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Yes, but it's not about the size of the hiring pool. It's about the "quality" of the hiring pool (HN likes to call them 10x engineers).

I don't have any hard numbers to back this up, but based on personal experience almost exclusively all of the best engineers I have worked with prefer to work with open source technologies and would not touch .NET. One can think of several reasons for this correlation that make intuitive sense.




There's a reverse of this going on as well. I really like the C# programming language, and I'd rather work with it than with Node.js. But if I look around what kind of companies hire .net developers, and the sort of products they build, I get the feeling I'm very lucky to have joined the Ruby community early and have a nice spot in a cool company in which engineers are king and the tech is bleeding edge.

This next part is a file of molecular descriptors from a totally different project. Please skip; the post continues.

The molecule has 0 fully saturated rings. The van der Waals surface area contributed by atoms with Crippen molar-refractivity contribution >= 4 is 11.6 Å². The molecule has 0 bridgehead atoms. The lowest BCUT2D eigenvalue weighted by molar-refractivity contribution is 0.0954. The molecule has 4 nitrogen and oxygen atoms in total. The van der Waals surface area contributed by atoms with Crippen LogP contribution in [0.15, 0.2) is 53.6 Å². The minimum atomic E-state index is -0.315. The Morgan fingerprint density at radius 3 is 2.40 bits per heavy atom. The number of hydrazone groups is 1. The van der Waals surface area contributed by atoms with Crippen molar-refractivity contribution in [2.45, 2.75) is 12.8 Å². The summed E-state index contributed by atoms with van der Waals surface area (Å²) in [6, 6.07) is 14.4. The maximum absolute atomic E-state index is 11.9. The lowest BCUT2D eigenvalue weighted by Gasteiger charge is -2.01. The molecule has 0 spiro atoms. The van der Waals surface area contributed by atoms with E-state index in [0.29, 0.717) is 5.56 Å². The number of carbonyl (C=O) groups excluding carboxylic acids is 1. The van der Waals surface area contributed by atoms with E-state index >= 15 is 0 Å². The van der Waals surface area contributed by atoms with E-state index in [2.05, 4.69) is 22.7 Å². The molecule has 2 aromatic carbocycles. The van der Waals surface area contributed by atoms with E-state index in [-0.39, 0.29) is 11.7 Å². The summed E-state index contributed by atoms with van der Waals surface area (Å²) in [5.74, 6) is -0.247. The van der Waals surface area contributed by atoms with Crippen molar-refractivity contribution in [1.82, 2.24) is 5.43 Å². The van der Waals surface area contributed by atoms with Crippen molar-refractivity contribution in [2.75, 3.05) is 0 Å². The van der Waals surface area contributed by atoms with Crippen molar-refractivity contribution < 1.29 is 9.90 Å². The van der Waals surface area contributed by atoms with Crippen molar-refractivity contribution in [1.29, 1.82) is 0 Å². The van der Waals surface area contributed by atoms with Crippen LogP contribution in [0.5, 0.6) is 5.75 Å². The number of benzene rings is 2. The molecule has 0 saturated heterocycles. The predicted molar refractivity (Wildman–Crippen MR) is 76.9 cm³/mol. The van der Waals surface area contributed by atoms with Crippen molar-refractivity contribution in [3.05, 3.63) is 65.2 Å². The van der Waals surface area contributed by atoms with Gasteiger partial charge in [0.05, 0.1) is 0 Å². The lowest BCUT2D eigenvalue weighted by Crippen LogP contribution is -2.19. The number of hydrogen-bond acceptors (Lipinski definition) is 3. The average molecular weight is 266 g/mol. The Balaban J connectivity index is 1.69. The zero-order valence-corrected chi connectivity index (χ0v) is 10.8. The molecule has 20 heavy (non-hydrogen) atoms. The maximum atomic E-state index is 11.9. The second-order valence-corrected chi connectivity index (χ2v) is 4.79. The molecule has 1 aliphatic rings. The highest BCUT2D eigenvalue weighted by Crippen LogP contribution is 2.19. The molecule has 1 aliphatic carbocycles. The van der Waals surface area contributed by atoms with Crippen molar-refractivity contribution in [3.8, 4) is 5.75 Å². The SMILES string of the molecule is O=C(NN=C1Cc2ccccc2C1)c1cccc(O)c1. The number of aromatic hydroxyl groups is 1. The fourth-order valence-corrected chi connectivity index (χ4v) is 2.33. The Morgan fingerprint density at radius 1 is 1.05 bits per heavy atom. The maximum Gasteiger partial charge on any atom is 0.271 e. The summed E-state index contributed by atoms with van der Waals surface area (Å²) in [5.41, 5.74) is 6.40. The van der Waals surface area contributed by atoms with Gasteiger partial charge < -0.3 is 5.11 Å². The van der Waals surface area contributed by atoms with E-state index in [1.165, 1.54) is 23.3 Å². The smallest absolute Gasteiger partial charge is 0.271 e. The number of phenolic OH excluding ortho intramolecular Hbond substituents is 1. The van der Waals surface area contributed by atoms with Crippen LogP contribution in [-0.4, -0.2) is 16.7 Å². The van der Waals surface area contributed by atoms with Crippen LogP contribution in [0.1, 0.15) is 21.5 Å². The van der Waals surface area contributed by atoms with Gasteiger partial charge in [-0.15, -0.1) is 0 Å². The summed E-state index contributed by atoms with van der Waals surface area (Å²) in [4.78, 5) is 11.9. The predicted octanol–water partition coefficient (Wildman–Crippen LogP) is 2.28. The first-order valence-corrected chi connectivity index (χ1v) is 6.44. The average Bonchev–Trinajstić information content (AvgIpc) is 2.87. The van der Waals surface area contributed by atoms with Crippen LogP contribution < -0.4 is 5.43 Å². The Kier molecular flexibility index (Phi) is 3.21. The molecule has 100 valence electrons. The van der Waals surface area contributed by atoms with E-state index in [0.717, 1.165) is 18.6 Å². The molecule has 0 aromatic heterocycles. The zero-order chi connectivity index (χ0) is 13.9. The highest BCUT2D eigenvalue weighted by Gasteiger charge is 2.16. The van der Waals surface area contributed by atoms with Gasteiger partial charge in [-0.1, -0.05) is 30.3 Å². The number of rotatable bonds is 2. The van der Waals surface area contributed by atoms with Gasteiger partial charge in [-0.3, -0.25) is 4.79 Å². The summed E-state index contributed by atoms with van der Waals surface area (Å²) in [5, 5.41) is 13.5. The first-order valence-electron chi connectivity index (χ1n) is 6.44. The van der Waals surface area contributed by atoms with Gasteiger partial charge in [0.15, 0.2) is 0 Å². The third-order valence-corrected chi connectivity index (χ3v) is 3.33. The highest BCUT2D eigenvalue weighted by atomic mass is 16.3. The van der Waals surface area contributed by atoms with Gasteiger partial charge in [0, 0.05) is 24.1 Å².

If pressed for work I'd even work sooner in a Node.JS shop, even if I feel that Node.js is attracting the sort of developers the Ruby community tries to break away from (i.e. the PHP and Java guys)


Observer bias.


Perhaps that's true, but my sample does indeed include quite a number of startups whose stack is built on .NET. Their engineers are usually much less experienced (and are often lacking theoretical foundations. E.g. they know how to use MS tools without knowing how stuff actually works) than those of typical SV startups.

I'm sure there are good .NET engineers out there, but hiring/finding them is more like finding a needle in the haystack.




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